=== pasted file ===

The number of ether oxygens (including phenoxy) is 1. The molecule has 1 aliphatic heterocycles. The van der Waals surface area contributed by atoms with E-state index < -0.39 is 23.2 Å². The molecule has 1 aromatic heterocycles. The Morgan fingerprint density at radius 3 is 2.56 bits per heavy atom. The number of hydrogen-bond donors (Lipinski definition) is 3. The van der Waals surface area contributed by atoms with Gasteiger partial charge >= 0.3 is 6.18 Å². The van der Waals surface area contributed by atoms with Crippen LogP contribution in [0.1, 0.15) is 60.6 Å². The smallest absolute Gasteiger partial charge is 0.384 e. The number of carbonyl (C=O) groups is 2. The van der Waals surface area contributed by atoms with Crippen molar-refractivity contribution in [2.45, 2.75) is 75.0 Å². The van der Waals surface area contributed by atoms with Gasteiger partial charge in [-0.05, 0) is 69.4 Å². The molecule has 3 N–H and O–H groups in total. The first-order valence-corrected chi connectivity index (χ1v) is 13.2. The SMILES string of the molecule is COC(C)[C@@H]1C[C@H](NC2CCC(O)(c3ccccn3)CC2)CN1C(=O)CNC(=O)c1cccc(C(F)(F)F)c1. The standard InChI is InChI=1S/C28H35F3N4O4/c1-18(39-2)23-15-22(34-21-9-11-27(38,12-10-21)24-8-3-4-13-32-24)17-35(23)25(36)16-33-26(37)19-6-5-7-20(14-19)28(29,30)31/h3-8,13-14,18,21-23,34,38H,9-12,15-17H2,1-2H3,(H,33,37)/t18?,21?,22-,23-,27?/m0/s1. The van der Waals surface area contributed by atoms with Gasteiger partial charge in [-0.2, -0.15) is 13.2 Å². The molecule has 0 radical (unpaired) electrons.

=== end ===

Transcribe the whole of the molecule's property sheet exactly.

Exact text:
The number of ether oxygens (including phenoxy) is 1. The molecule has 1 aliphatic heterocycles. The van der Waals surface area contributed by atoms with E-state index < -0.39 is 23.2 Å². The molecule has 1 aromatic heterocycles. The Morgan fingerprint density at radius 3 is 2.56 bits per heavy atom. The number of hydrogen-bond donors (Lipinski definition) is 3. The van der Waals surface area contributed by atoms with Gasteiger partial charge >= 0.3 is 6.18 Å². The van der Waals surface area contributed by atoms with Crippen LogP contribution in [0.1, 0.15) is 60.6 Å². The smallest absolute Gasteiger partial charge is 0.384 e. The number of carbonyl (C=O) groups is 2. The van der Waals surface area contributed by atoms with Crippen molar-refractivity contribution in [2.45, 2.75) is 75.0 Å². The van der Waals surface area contributed by atoms with Gasteiger partial charge in [-0.05, 0) is 69.4 Å². The molecule has 3 N–H and O–H groups in total. The first-order valence-corrected chi connectivity index (χ1v) is 13.2. The SMILES string of the molecule is COC(C)[C@@H]1C[C@H](NC2CCC(O)(c3ccccn3)CC2)CN1C(=O)CNC(=O)c1cccc(C(F)(F)F)c1. The standard InChI is InChI=1S/C28H35F3N4O4/c1-18(39-2)23-15-22(34-21-9-11-27(38,12-10-21)24-8-3-4-13-32-24)17-35(23)25(36)16-33-26(37)19-6-5-7-20(14-19)28(29,30)31/h3-8,13-14,18,21-23,34,38H,9-12,15-17H2,1-2H3,(H,33,37)/t18?,21?,22-,23-,27?/m0/s1. The van der Waals surface area contributed by atoms with Gasteiger partial charge in [-0.2, -0.15) is 13.2 Å². The molecule has 0 radical (unpaired) electrons.